The New York Hall of Science in Queens, New York, is an interactive children's science museum. It's a fun afternoon for kids from ages 5 to 15. Teenagers and older folks might get a kick out of the NASA rockets outside the museum, but don't bother unless you've got kids in tow. The museum is in the western part of Flushing Meadows Corona Park (the Corona side) and easily reached by car or subway.
Exhibits and Admission
The museum concentrates on interactive learning exhibits. Some are straight science and math. Others like the Rocket Park mini-gold emphasize the fun part a little more. The exhibit Mathematica was designed for IBM by Charles and Ray Eames. Check the schedule for demonstrations that happen almost every day at the museum. Get there early in the day if you can, especially during school holiday weeks.
Check the museum's website for open hours and updated information on ticket prices.
- Address: See link to website above.
- Subway: Take the 7 subway to 111th Street. Walk three blocks south of Roosevelt Avenue.
- Bus: The Q23 and Q58 stop at Corona Avenue and 108th Street. The Q48 stops at 111th Steet and Roosevelt Avenue.
- Long Island Railroad: The LIRR stops at Flushing Meadows / Citi Field, but check the LIRR schedule for accurate train information. It's a 20-minute walk through Flushing Meadows Park from the LIRR to the museum.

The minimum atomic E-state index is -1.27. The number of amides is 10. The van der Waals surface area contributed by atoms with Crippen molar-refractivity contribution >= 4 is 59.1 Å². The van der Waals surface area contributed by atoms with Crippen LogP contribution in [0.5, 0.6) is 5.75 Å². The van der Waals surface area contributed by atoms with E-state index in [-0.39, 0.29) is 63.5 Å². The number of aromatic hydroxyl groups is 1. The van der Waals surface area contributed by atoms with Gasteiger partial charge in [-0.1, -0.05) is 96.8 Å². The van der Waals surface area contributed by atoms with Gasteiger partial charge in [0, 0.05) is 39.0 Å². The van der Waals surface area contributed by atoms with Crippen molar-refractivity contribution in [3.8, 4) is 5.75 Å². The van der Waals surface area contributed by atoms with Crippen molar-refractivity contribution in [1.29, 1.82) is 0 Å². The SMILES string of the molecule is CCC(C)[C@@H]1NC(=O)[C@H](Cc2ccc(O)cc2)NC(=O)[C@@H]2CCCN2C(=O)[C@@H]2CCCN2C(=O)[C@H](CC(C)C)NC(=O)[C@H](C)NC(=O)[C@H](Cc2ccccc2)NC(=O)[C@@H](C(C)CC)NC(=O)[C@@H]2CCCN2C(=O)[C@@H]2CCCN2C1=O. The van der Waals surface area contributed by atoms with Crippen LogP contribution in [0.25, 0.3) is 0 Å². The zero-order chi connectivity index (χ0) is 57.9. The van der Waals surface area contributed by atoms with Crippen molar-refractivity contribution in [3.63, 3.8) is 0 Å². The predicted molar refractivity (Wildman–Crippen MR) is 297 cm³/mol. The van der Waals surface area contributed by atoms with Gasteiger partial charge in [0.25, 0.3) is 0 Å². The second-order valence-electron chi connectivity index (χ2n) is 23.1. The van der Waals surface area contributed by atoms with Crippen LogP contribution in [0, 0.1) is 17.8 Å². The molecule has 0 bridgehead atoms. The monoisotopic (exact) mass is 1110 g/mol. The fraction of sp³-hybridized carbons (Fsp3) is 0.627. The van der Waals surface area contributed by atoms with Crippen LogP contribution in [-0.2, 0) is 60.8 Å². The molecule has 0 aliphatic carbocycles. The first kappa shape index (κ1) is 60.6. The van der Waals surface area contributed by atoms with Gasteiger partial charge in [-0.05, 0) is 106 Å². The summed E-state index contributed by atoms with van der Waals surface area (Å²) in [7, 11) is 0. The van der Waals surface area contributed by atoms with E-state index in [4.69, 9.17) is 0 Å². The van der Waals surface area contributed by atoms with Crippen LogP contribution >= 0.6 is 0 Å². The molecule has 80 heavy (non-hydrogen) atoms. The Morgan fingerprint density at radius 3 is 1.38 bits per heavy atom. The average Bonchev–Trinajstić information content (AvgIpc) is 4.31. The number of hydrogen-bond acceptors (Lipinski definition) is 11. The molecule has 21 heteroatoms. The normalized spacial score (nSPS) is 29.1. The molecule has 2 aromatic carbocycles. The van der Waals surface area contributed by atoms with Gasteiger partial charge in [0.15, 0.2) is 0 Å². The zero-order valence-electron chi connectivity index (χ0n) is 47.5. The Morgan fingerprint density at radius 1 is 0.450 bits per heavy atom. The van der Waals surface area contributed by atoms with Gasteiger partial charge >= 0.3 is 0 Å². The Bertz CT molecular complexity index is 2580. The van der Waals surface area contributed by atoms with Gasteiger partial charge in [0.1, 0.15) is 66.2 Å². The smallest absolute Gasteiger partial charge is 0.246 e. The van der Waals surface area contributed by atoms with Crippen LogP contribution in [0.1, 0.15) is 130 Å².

Driving Directions and Parking
- Long Island Expressway Westbound: take the exit for 108th Street. Turn right on 108th Street, and then right on 52nd Avenue. Then turn left on 111th Street, and right on 49th Avenue into the museum's entrance drive.
- Long Island Expressway Eastbound: Take the exit for 108th Street. Left on 108th Street, and then right on 52nd Avenue. Then turn left on 111th Street, and right on 49th Avenue into the museum's entrance drive.
- Parking: You can pay to park at the museum. Or look for street parking nearby. You might get lucky with street parking, but be sure to bring quarters for the meter.
There are two rockets on display on the outdoor grounds of the museum. These are NASA rockets from the 1960s. Though never used, they were part of the Mercury and Gemini space programs. One is a Titan 2 and the other an Atlas. They are both roughly 100 feet high. They were first installed at the Hall of Science for the 1964 World's Fair, where they were a prime attraction.
The rockets remained on the museum's grounds until 2001 when they were refurbished. They had deteriorated over time, and the Atlas even had become infested with termites. After extensive repairs and painting, the two rockets returned to Corona in 2003.
World's Fair and the Museum's Beginnings
The museum opened in 1964 as part of the World's Fair held at Flushing Meadows. Unlike most of the fair, the museum remained open after the fair closed in 1965. It was one of the first interactive children's science museums in the country. The exhibits, though innovative for the time, were much smaller than it's present incarnation.
The museum closed its doors in 1979 for a major renovation and opened again in 1986. Since then the popularity and success of the Hall have continued with further expansions and renovations.